meg_russell_2000x2500.jpgprofessor_hazell_2000x2500_1.jpgControversy is swirling over the extent to which Boris Johnson’s government must be bound by parliament, particularly regarding a ‘no deal’ Brexit. Some have even suggested that Johnson could flout a Commons vote of no confidence and pursue this outcome contrary to parliamentary support. Meg Russell and Robert Hazell explore such questions, concluding that both convention and parliamentary logic mean Johnson cannot ultimately force a ‘no deal’. But to prevent this MPs must be organised and determined.

There has been much recent controversy about whether Boris Johnson’s new government can press ahead with a ‘no deal’ Brexit against the express wishes of the House of Commons. This was kicked off in part by a front-page story in Tuesday’s Times headed ‘Johnson to defy any vote of no confidence’ – suggesting that even if MPs went so far as to withdraw their support from the government, the Prime Minister could stay on and force a ‘no deal’ Brexit, perhaps in the middle of a general election campaign. Various commentators have subsequently expressed their views. Many questions raised are close to those that we addressed in an earlier post on this blog reflecting on constitutional questions surrounding the (then still awaited) appointment of the new Prime Minister. Here we return to some of these questions, and our conclusions are twofold. First, despite disparate commentators’ voices, there is a high degree of agreement on the key issues. Second, the essential answer to the question posed in our title is ‘no’. But this depends on strong political will and organisation by the forces in parliament opposed to ‘no deal’.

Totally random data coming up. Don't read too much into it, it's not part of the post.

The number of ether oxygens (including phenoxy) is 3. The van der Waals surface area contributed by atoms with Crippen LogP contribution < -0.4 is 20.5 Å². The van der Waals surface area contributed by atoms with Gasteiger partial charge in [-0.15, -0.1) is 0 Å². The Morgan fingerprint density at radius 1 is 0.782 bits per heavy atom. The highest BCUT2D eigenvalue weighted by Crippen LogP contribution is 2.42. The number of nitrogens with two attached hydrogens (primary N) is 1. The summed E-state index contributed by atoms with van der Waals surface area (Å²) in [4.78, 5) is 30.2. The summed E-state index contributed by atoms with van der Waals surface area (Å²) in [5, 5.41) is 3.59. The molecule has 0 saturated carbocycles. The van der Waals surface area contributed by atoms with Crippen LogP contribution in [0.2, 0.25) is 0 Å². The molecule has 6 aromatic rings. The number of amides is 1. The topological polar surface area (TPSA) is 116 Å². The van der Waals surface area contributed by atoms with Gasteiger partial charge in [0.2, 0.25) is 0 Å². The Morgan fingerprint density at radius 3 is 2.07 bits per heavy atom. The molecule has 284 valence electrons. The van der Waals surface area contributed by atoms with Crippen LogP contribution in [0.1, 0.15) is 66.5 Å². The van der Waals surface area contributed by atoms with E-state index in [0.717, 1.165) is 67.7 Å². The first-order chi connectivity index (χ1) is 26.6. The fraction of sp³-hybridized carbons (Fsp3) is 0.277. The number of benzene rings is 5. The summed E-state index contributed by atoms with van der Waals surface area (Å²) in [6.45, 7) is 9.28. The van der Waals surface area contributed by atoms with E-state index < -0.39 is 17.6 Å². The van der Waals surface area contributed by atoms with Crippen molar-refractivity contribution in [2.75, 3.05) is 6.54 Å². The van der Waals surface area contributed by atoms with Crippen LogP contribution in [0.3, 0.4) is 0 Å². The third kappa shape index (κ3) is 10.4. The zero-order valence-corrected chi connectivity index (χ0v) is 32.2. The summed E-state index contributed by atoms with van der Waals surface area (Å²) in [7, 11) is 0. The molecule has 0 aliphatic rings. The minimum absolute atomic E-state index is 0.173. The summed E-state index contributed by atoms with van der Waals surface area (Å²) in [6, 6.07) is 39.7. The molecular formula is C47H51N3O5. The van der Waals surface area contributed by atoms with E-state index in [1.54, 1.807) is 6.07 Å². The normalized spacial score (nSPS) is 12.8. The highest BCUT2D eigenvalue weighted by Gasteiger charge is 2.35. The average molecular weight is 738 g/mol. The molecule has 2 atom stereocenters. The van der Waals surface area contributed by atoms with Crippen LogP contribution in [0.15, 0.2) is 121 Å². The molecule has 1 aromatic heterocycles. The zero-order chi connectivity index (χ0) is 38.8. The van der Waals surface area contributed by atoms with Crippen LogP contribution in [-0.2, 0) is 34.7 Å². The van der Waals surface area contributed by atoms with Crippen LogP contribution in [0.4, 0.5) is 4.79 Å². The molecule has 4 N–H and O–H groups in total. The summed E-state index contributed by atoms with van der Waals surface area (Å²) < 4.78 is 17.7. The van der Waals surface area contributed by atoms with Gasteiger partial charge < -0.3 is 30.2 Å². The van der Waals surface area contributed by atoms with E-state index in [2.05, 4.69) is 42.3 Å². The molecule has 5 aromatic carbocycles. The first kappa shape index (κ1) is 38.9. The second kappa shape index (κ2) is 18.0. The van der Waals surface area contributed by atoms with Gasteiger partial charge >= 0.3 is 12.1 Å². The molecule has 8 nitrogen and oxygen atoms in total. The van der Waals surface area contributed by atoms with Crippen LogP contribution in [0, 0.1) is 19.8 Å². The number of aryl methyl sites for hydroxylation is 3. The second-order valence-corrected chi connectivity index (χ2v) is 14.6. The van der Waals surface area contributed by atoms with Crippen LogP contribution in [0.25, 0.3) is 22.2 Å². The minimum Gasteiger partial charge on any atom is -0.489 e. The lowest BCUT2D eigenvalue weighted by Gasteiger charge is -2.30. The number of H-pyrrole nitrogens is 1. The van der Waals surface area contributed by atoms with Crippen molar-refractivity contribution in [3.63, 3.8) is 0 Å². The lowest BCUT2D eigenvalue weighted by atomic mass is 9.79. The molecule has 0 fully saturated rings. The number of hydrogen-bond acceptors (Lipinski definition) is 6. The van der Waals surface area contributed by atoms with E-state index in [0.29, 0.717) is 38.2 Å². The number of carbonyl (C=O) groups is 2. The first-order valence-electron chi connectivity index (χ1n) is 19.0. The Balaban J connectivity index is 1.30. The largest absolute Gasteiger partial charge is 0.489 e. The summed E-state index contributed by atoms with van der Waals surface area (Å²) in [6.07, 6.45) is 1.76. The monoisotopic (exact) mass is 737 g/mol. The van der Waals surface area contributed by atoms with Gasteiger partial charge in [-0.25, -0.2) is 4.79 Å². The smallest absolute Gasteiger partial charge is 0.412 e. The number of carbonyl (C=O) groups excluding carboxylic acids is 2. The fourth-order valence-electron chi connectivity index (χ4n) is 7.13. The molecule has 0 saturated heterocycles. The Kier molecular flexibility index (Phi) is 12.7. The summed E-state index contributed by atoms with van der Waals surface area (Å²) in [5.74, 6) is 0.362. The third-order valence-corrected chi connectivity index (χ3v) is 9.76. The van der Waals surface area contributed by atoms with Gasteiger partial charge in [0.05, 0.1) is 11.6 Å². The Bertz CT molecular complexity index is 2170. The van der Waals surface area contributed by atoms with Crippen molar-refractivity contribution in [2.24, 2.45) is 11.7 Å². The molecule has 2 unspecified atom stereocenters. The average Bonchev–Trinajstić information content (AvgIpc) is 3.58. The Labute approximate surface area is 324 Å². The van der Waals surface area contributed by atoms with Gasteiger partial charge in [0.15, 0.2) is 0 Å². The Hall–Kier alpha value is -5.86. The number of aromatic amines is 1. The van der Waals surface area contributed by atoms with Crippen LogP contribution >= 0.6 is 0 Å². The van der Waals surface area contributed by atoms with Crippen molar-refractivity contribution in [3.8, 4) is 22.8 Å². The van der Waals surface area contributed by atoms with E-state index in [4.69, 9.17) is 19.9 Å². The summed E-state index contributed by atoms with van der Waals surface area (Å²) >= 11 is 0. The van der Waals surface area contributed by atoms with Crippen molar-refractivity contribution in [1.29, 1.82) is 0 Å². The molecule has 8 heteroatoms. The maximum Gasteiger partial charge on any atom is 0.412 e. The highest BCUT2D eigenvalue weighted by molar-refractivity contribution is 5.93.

The options available to MPs

Much energy has been spent in recent months, including prior to the Johnson premiership, reflecting on what MPs’ options are if they want to block a ‘no deal’ Brexit. The general view – for example from the Institute for Government, and from Jack Simson Caird on this blog – is that such options are limited, but do exist. MPs’ continued determination to prevent a ‘no deal’ outcome was demonstrated by the heavy defeat inflicted on Theresa May’s government over the Northern Ireland (Executive Formation) Bill – which in effect blocked the threat of an autumn prorogation. On a previous occasion, ‘no deal’ was defeated by 400 votes to 160. Now, following the departure of many ministers from the government, the forces against ‘no deal’ on the Conservative backbenches are even stronger.

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How long an extension to Article 50 does the UK need?

download.001alan.jfif (1) Despite last-minute additions, Theresa May’s Brexit deal has again been heavily defeated in the Commons. Hence, MPs will need to consider an extension of Article 50. Meg Russell and Alan Renwick argue that for any practical purposes – including renegotiating a deal, or holding a referendum or citizens’ assembly to break the Brexit impasse – the extension previously proposed by the Prime Minister is too short. MPs may now want to press a longer extension on the government.